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Croke Park deal is main obstacle to economic recovery

Last Thursday myself and Jim Glennon were in Drogheda together addressing a meeting of the National Forum, of which I am a member (Jim is a non-member and was a guest speaker at the event). In the audience were the backbone of the country: more than 50 of the 200,000 self-employed business people in Ireland. The kind of people who want to pull us out of recession, but can't. Can't, because the Government has forced them to lie down and is standing with one foot on their throat.

A week ago, the self-employed were the target of a vicious attack -- a hike in the hated Universal Social Charge (USC). On Thursday, they were furious. They told us how every arm of government -- national local and State agencies -- is crushing them with high taxes, criminal business rates and penal levels of regulation.

Where Fintan O'Toole is chairman of the Council of Tasc, the National Forum is headed by myself. And, like Democracy Now, the National Forum believes in political reform, but the two differ in relation to the economy. Fintan wants to reform politics, but doesn't want to reform our dead statist economy. As Democracy Now luvvies agonised over whether to put their public image on the line in a battle for votes, the National Forum is taking the battle of ideas to every corner of the country.

On our website we published a cohesive, clear and costed plan to solve our fiscal problems, long before any other body.

And, where Fintan and Tasc want the State to have a large say in our lives, we want ordinary folk to be put back in charge of their lives. And that means fighting higher taxes, the expanding number of quangos and State bodies and the Croke Park deal.

Welfare-dependents, front-line public sector workers and the self-employed are all victims of that deal. Last month they saw their pay packets slashed. Soon they will see public services cut. And why? So that the lavish salaries, perks and privileges of the statist elites can be protected.

The National Forum does not endorse any party in the next election. And being centre-right doesn't stop the Forum from believing that Ruairi Quinn was the best finance minister we've had in living memory.

The Forum also salutes the courage of the United Left Alliance and Sinn Fein for being the only parties to stand up to the Croke Park deal.

The Forum does what it has the resources to do: put the facts about our economy before the Irish public and let them make their mind up.

Those facts clearly vindicate where we are coming from. In one of the few good measures of the Budget, the rate of stamp duty was cut from seven per cent to one per cent on a standard home. The sterile social partnership consensus -- represented by the ESRI, NESF, and Tasc -- is that cutting tax rates is "regressive" and lowers tax revenues. Rubbish. In the first Exchequer returns since stamp duty was slashed, revenues from this source were up 38 per cent. National Forum 1, Statist Consensus 0.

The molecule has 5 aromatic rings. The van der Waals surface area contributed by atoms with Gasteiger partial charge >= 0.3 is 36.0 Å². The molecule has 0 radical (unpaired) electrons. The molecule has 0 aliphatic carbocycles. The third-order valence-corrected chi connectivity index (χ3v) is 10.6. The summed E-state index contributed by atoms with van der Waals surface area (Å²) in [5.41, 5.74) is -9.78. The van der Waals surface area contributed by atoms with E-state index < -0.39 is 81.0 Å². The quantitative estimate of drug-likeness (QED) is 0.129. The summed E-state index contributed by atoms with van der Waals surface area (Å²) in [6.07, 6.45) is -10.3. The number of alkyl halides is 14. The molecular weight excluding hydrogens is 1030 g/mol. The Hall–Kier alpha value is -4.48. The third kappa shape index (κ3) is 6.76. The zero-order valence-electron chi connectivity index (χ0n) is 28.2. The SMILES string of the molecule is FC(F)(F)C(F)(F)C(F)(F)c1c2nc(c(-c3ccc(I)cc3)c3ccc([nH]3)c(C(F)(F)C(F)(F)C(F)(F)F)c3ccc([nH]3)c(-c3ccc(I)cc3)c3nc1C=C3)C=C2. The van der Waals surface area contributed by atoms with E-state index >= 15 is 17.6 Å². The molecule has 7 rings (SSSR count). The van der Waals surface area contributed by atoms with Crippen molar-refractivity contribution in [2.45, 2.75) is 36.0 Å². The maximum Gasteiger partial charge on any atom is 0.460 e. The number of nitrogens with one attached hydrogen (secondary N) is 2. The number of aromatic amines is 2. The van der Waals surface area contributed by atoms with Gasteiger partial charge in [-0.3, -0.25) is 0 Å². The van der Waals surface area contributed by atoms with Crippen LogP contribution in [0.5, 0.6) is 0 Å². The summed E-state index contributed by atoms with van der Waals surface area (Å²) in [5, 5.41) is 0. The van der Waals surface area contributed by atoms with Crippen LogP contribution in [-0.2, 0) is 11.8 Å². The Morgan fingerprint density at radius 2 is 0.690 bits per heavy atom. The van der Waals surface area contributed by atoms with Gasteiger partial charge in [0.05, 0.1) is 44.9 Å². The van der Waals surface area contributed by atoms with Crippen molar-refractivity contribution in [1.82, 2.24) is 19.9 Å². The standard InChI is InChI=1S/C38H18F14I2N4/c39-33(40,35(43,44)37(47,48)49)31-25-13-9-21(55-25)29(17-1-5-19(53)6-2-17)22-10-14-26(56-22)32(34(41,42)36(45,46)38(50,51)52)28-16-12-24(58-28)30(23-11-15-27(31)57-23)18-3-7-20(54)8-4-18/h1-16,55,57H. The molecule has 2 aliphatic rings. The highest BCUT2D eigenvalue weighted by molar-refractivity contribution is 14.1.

Returns for corporation tax and income tax were also a slam-dunk rebuttal of self-interested arguments for tax hikes. Ireland's rate of corporation tax, 12.5 per cent, is four times lower than the marginal rate of income tax -- which ranges from 48 and 57 per cent when you include the hated USC. The corporation tax take was up 77.8 per cent in January. The income tax take was down by 6.1 per cent. Go figure.

The Forum also wants to protect front-line public sector workers like nurses, teachers and gardai from further pay cuts or tax hikes. Instead, the Forum wants to take all public pay levels above the average industrial wage and benchmark them. At middle and higher levels, public pay is up to 47 per cent above private sector levels. That's according to CSO (ie, public sector) figures. And public pay in Ireland is between 30 per cent and 70 per cent above comparable EU public sector levels, according to a plethora of different measures. The Croke Park deal protects these outlandish differentials. To pay for that deal, your taxes have been hiked and welfare and public services have been cut.

Every election candidate should be asked this question, "Will you scrap the Croke Park deal and benchmark public pay before implementing any further tax rises?"

The Croke Park consensus for higher taxes and high public pay is hugely damaging to job creation and growth. Before the last tax-raising Budget, the Central Bank was forecasting a recovery this year. Now it forecasts us to slide back into recession, due to higher taxes. As the National Forum proved on its website last November, that recession could have been avoided by an alternative strategy of revenue raising via a staged programme of privatisation, drastic cuts in the number of local authorities, a reasonable means-testing of welfare and -- instead of cutting public jobs -- a spreading of public pay bill cuts via bench-marking public pay downward.

Unlike the Democracy Now movement, the Forum didn't have the financial resources or pledges to put this agenda to the public in an election. If it had it would have done so, regardless of the time pressure. Incidentally, we in the Forum offered to assist Democracy Now by lending our 350-strong base of experienced and dedicated members, but got no response.

This is a tragedy: the German and US economies are recovering, but our domestic economy is sliding backwards thanks to the Croke Park deal -- a deal backed by Fianna Fail, Fine Gael, Labour and the Greens. The fight back for Ireland's future must begin after the election.

Marc Coleman presents 'Coleman at Large' on Newstalk 106-108fm each Tuesday & Wednesday from 10pm and heads the National Forum; www.nationalforum.ie

Sunday Independent